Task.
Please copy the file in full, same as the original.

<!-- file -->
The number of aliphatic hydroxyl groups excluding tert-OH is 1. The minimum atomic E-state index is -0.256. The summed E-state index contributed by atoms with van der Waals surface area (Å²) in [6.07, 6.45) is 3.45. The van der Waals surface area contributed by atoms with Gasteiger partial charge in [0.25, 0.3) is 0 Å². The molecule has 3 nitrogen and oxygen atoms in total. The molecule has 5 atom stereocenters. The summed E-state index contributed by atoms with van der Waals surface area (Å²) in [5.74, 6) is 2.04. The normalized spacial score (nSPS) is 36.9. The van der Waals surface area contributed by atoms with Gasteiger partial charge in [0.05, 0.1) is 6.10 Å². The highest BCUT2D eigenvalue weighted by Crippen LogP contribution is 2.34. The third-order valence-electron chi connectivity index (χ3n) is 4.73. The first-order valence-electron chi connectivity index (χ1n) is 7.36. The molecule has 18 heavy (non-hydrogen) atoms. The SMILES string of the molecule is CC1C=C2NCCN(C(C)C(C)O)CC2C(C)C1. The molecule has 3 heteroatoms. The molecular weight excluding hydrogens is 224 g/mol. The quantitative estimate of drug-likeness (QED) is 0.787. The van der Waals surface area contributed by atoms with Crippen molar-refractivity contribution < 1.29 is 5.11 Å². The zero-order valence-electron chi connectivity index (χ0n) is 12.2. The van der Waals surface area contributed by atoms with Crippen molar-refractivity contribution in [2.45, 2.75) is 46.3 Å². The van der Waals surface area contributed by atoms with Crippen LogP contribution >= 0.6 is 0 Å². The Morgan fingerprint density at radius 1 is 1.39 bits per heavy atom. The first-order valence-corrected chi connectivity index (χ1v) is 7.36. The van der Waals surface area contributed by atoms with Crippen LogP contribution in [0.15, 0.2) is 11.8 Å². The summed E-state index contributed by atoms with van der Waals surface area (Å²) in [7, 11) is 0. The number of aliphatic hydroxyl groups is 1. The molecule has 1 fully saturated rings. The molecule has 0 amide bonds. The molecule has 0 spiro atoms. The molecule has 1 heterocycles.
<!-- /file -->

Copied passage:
The number of aliphatic hydroxyl groups excluding tert-OH is 1. The minimum atomic E-state index is -0.256. The summed E-state index contributed by atoms with van der Waals surface area (Å²) in [6.07, 6.45) is 3.45. The van der Waals surface area contributed by atoms with Gasteiger partial charge in [0.25, 0.3) is 0 Å². The molecule has 3 nitrogen and oxygen atoms in total. The molecule has 5 atom stereocenters. The summed E-state index contributed by atoms with van der Waals surface area (Å²) in [5.74, 6) is 2.04. The normalized spacial score (nSPS) is 36.9. The van der Waals surface area contributed by atoms with Gasteiger partial charge in [0.05, 0.1) is 6.10 Å². The highest BCUT2D eigenvalue weighted by Crippen LogP contribution is 2.34. The third-order valence-electron chi connectivity index (χ3n) is 4.73. The first-order valence-electron chi connectivity index (χ1n) is 7.36. The molecule has 18 heavy (non-hydrogen) atoms. The SMILES string of the molecule is CC1C=C2NCCN(C(C)C(C)O)CC2C(C)C1. The molecule has 3 heteroatoms. The molecular weight excluding hydrogens is 224 g/mol. The quantitative estimate of drug-likeness (QED) is 0.787. The van der Waals surface area contributed by atoms with Crippen molar-refractivity contribution < 1.29 is 5.11 Å². The zero-order valence-electron chi connectivity index (χ0n) is 12.2. The van der Waals surface area contributed by atoms with Crippen molar-refractivity contribution in [2.45, 2.75) is 46.3 Å². The van der Waals surface area contributed by atoms with Crippen LogP contribution >= 0.6 is 0 Å². The Morgan fingerprint density at radius 1 is 1.39 bits per heavy atom. The first-order valence-corrected chi connectivity index (χ1v) is 7.36. The van der Waals surface area contributed by atoms with Crippen LogP contribution in [0.15, 0.2) is 11.8 Å². The summed E-state index contributed by atoms with van der Waals surface area (Å²) in [7, 11) is 0. The number of aliphatic hydroxyl groups is 1. The molecule has 1 fully saturated rings. The molecule has 0 amide bonds. The molecule has 0 spiro atoms. The molecule has 1 heterocycles.